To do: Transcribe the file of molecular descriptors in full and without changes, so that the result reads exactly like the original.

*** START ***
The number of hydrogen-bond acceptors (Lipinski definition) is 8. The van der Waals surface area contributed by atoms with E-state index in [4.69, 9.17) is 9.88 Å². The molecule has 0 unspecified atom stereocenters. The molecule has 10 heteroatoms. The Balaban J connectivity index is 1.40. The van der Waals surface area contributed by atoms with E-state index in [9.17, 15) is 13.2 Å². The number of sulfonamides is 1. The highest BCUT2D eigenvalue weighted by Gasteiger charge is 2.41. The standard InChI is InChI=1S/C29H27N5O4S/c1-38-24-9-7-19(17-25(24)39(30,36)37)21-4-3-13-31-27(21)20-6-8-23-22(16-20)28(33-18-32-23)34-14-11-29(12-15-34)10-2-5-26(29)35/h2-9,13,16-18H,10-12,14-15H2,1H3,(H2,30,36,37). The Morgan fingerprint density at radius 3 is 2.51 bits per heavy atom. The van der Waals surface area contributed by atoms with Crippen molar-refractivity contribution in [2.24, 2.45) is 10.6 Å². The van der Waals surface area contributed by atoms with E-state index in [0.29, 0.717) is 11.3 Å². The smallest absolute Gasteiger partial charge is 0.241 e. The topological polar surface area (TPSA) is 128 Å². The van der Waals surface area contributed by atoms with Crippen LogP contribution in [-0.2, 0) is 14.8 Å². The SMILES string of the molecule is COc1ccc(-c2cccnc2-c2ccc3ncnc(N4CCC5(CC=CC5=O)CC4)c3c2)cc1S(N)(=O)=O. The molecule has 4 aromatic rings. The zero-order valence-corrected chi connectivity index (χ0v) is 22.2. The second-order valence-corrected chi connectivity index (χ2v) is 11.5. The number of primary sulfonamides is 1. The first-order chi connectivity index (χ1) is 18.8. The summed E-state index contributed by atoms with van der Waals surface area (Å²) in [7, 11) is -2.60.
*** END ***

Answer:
The number of hydrogen-bond acceptors (Lipinski definition) is 8. The van der Waals surface area contributed by atoms with E-state index in [4.69, 9.17) is 9.88 Å². The molecule has 0 unspecified atom stereocenters. The molecule has 10 heteroatoms. The Balaban J connectivity index is 1.40. The van der Waals surface area contributed by atoms with E-state index in [9.17, 15) is 13.2 Å². The number of sulfonamides is 1. The highest BCUT2D eigenvalue weighted by Gasteiger charge is 2.41. The standard InChI is InChI=1S/C29H27N5O4S/c1-38-24-9-7-19(17-25(24)39(30,36)37)21-4-3-13-31-27(21)20-6-8-23-22(16-20)28(33-18-32-23)34-14-11-29(12-15-34)10-2-5-26(29)35/h2-9,13,16-18H,10-12,14-15H2,1H3,(H2,30,36,37). The Morgan fingerprint density at radius 3 is 2.51 bits per heavy atom. The van der Waals surface area contributed by atoms with Crippen molar-refractivity contribution in [2.24, 2.45) is 10.6 Å². The van der Waals surface area contributed by atoms with E-state index in [0.29, 0.717) is 11.3 Å². The smallest absolute Gasteiger partial charge is 0.241 e. The topological polar surface area (TPSA) is 128 Å². The van der Waals surface area contributed by atoms with Crippen LogP contribution in [-0.2, 0) is 14.8 Å². The SMILES string of the molecule is COc1ccc(-c2cccnc2-c2ccc3ncnc(N4CCC5(CC=CC5=O)CC4)c3c2)cc1S(N)(=O)=O. The molecule has 4 aromatic rings. The zero-order valence-corrected chi connectivity index (χ0v) is 22.2. The second-order valence-corrected chi connectivity index (χ2v) is 11.5. The number of primary sulfonamides is 1. The first-order chi connectivity index (χ1) is 18.8. The summed E-state index contributed by atoms with van der Waals surface area (Å²) in [7, 11) is -2.60.